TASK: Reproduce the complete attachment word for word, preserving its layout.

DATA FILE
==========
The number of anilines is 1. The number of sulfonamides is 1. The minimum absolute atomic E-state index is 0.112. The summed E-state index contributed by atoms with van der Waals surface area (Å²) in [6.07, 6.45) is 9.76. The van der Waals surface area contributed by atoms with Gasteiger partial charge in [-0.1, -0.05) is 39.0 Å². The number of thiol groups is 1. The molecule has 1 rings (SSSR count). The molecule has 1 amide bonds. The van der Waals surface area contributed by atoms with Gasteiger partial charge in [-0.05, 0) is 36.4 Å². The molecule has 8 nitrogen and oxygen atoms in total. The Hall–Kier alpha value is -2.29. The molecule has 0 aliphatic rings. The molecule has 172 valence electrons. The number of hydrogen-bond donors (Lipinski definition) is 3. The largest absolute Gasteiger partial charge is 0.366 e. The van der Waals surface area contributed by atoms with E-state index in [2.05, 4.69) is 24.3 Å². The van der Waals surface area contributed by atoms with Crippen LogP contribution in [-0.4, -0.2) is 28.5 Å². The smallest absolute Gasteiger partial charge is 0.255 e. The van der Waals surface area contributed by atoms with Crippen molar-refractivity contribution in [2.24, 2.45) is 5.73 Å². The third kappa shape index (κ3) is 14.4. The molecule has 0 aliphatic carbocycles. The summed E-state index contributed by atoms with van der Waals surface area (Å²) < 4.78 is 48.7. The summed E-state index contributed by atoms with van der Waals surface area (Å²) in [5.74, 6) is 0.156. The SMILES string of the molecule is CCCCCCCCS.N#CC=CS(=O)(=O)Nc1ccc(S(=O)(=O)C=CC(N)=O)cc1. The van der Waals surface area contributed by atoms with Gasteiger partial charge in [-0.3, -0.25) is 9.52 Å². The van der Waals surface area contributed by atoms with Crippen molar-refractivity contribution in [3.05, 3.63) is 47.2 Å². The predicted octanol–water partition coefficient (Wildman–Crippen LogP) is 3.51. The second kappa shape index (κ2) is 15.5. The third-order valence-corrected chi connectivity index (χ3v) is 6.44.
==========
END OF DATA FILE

The number of anilines is 1. The number of sulfonamides is 1. The minimum absolute atomic E-state index is 0.112. The summed E-state index contributed by atoms with van der Waals surface area (Å²) in [6.07, 6.45) is 9.76. The van der Waals surface area contributed by atoms with Gasteiger partial charge in [-0.1, -0.05) is 39.0 Å². The number of thiol groups is 1. The molecule has 1 rings (SSSR count). The molecule has 1 amide bonds. The van der Waals surface area contributed by atoms with Gasteiger partial charge in [-0.05, 0) is 36.4 Å². The molecule has 8 nitrogen and oxygen atoms in total. The Hall–Kier alpha value is -2.29. The molecule has 0 aliphatic rings. The molecule has 172 valence electrons. The number of hydrogen-bond donors (Lipinski definition) is 3. The largest absolute Gasteiger partial charge is 0.366 e. The van der Waals surface area contributed by atoms with E-state index in [2.05, 4.69) is 24.3 Å². The van der Waals surface area contributed by atoms with Crippen LogP contribution in [-0.4, -0.2) is 28.5 Å². The smallest absolute Gasteiger partial charge is 0.255 e. The van der Waals surface area contributed by atoms with Crippen molar-refractivity contribution in [2.24, 2.45) is 5.73 Å². The third kappa shape index (κ3) is 14.4. The molecule has 0 aliphatic carbocycles. The summed E-state index contributed by atoms with van der Waals surface area (Å²) < 4.78 is 48.7. The summed E-state index contributed by atoms with van der Waals surface area (Å²) in [5.74, 6) is 0.156. The SMILES string of the molecule is CCCCCCCCS.N#CC=CS(=O)(=O)Nc1ccc(S(=O)(=O)C=CC(N)=O)cc1. The van der Waals surface area contributed by atoms with Gasteiger partial charge in [-0.3, -0.25) is 9.52 Å². The van der Waals surface area contributed by atoms with Crippen molar-refractivity contribution in [3.05, 3.63) is 47.2 Å². The predicted octanol–water partition coefficient (Wildman–Crippen LogP) is 3.51. The second kappa shape index (κ2) is 15.5. The third-order valence-corrected chi connectivity index (χ3v) is 6.44.